09 July 2012

"Puddling"


I enjoy finding butterflies that are busy puddling, because they are so preoccupied with the task at hand that they allow me to get close for photographs.  On a springtime visit to Crex Meadows Wildlife Area, I saw butterflies literally by the tens of thousands puddling along the road.

Moths and butterflies have a behavior called “puddling”. Males (some females do this as well) will suck up liquids to gain nutrients such as sodium. Butterflies and moths can be observed puddling around puddles, ponds, mud, dung, damp concrete… and apparently, some are also attracted to saliva. Males are the usual suspects because they will offer these extra nutrients to females as a sort of nuptial gift along with their spermatophore during mating.

This moth was fed sugar water while in his enclosure, but apparently the allure of sweat and saliva were too much to resist.
Second photo and text credit to the caterpillar wrangler at Caterpillarblog.

Related:  puddling on a dead frog, on raccoon scat, and lachryphagy

And this incredible fact: " Butterflies that "puddle" at muddy spots or collections of animal dung are seeking sodium, which is rarely found in plants (potassium is the principal cation in vegetation). "In extreme cases a moth may imbibe an amount of fluid 600 times its own weight in a single puddling session, expelling the excess water as it drinks and retaining only the precious [sodium]."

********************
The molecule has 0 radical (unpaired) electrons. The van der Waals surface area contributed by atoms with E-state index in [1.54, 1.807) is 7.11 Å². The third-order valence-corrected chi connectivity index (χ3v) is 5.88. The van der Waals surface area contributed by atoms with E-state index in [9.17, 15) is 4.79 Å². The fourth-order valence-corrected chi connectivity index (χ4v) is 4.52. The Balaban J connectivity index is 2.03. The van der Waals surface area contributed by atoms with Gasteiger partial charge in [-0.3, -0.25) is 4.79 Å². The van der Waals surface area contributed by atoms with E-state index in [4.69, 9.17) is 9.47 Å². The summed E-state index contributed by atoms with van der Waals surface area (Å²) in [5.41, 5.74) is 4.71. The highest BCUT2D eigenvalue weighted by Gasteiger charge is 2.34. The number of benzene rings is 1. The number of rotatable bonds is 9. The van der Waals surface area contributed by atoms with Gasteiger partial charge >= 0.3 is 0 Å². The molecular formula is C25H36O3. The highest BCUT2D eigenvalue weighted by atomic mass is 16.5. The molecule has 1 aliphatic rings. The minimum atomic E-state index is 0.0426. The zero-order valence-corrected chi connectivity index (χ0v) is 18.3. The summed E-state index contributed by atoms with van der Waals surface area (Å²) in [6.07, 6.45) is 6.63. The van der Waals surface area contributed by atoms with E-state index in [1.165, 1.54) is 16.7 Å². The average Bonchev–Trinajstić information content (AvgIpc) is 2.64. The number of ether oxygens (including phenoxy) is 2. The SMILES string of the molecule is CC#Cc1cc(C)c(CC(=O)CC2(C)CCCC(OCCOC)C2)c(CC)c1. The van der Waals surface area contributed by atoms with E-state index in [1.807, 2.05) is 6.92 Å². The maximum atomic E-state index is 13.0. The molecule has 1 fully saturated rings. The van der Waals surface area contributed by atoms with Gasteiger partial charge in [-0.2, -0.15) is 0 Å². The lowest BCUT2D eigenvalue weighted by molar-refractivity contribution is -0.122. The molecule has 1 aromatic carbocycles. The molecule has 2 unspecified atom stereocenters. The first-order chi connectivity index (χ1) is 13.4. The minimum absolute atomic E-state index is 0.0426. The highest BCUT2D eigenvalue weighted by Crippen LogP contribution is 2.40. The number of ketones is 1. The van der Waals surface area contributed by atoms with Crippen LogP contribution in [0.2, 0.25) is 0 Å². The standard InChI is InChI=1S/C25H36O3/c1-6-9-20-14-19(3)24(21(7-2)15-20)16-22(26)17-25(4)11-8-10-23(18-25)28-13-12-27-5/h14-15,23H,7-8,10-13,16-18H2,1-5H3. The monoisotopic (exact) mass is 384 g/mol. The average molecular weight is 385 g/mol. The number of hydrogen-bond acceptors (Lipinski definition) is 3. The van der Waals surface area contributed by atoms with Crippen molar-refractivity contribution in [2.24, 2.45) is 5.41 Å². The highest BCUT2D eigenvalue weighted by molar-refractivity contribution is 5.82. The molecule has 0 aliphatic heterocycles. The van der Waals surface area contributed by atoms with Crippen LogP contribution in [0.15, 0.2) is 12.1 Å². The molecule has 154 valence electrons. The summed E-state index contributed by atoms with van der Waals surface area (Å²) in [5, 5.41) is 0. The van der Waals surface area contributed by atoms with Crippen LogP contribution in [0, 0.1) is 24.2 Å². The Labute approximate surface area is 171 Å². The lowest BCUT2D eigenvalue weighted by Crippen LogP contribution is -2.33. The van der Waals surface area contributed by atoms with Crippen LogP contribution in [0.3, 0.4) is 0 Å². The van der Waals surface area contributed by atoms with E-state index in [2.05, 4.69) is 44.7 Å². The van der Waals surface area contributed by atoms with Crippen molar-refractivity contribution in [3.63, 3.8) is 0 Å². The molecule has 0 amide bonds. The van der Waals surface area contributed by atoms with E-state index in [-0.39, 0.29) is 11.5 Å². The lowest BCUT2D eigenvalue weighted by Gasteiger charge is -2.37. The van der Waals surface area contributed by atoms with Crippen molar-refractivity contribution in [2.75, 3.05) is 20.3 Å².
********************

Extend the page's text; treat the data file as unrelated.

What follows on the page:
5 comments:

  1. Rick from LouisvilleJuly 9, 2012 at 1:22 PM

    Surely you are aware of Theodore Gray's periodic table website. In his entry on sodium he discusses his "sodium parties" and an extreme example of sodium collection by butterflies:
    http://www.theodoregray.com/periodictable/Stories/011.2/index.html

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  2. One can never be too salty. Thank goodness for it too, because it naturally keeps a lot of bad juju from getting the upper hand. --A.

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  3. I stumbled upon a group of butterflies "puddling" one, but never knew what it was about. I guess I should be ashamed that I thought it was a...group mating situation.

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  4. An interesting take on puddling by a Nat Geo photographer, originally published in the back of a March 2000 issue: "Lay in my own urine on the beach for several hours, hoping to draw butterflies in to photograph them. Not nearly as many butterflies here as bees and wasps I learn, as they funnel up my shirt. "
    http://www.joelsartore.com/story-behind/madidi-diary/ (see Nov29 entry)

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    Replies
    1. I'm not that... adventurous. I do sometimes on a hike wear a several-day-old-sweaty t-shirt for the same purpose, though.

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